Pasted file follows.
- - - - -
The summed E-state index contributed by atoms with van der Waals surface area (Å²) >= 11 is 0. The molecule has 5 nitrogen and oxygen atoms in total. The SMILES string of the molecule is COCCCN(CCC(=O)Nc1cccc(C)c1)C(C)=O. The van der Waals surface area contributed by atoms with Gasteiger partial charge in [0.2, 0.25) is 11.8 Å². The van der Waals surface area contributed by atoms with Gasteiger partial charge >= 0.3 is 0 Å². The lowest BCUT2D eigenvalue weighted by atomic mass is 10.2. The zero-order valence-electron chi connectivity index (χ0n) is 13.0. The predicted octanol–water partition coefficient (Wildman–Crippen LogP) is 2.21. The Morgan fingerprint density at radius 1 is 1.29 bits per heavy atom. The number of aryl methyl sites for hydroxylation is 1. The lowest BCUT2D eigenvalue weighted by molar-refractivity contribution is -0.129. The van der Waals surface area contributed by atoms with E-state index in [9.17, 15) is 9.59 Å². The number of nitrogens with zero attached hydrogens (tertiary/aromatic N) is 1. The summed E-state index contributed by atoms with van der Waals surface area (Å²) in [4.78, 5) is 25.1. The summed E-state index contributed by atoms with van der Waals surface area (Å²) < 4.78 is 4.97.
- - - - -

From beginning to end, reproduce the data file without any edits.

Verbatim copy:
The summed E-state index contributed by atoms with van der Waals surface area (Å²) >= 11 is 0. The molecule has 5 nitrogen and oxygen atoms in total. The SMILES string of the molecule is COCCCN(CCC(=O)Nc1cccc(C)c1)C(C)=O. The van der Waals surface area contributed by atoms with Gasteiger partial charge in [0.2, 0.25) is 11.8 Å². The van der Waals surface area contributed by atoms with Gasteiger partial charge >= 0.3 is 0 Å². The lowest BCUT2D eigenvalue weighted by atomic mass is 10.2. The zero-order valence-electron chi connectivity index (χ0n) is 13.0. The predicted octanol–water partition coefficient (Wildman–Crippen LogP) is 2.21. The Morgan fingerprint density at radius 1 is 1.29 bits per heavy atom. The number of aryl methyl sites for hydroxylation is 1. The lowest BCUT2D eigenvalue weighted by molar-refractivity contribution is -0.129. The van der Waals surface area contributed by atoms with E-state index in [9.17, 15) is 9.59 Å². The number of nitrogens with zero attached hydrogens (tertiary/aromatic N) is 1. The summed E-state index contributed by atoms with van der Waals surface area (Å²) in [4.78, 5) is 25.1. The summed E-state index contributed by atoms with van der Waals surface area (Å²) < 4.78 is 4.97.